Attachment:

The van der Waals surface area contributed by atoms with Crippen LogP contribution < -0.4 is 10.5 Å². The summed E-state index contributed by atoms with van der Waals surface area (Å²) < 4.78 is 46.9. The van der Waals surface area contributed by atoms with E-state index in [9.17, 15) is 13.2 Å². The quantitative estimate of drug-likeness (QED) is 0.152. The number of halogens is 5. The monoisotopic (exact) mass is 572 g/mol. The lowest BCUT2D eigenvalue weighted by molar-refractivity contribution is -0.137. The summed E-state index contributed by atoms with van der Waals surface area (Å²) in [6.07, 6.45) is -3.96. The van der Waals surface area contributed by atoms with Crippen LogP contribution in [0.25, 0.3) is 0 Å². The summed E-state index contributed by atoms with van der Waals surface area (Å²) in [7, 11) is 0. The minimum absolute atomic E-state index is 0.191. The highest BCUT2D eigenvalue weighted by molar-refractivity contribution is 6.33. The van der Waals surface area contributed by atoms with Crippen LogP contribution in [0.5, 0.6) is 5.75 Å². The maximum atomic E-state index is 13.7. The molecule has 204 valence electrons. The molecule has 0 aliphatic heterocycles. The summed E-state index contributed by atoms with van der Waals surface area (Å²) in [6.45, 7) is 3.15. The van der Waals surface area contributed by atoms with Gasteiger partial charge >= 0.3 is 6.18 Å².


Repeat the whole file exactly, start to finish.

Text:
The van der Waals surface area contributed by atoms with Crippen LogP contribution < -0.4 is 10.5 Å². The summed E-state index contributed by atoms with van der Waals surface area (Å²) < 4.78 is 46.9. The van der Waals surface area contributed by atoms with E-state index in [9.17, 15) is 13.2 Å². The quantitative estimate of drug-likeness (QED) is 0.152. The number of halogens is 5. The monoisotopic (exact) mass is 572 g/mol. The lowest BCUT2D eigenvalue weighted by molar-refractivity contribution is -0.137. The summed E-state index contributed by atoms with van der Waals surface area (Å²) in [6.07, 6.45) is -3.96. The van der Waals surface area contributed by atoms with Crippen LogP contribution in [0.25, 0.3) is 0 Å². The summed E-state index contributed by atoms with van der Waals surface area (Å²) in [7, 11) is 0. The minimum absolute atomic E-state index is 0.191. The highest BCUT2D eigenvalue weighted by molar-refractivity contribution is 6.33. The van der Waals surface area contributed by atoms with Crippen LogP contribution in [0.5, 0.6) is 5.75 Å². The maximum atomic E-state index is 13.7. The molecule has 204 valence electrons. The molecule has 0 aliphatic heterocycles. The summed E-state index contributed by atoms with van der Waals surface area (Å²) in [6.45, 7) is 3.15. The van der Waals surface area contributed by atoms with Gasteiger partial charge >= 0.3 is 6.18 Å².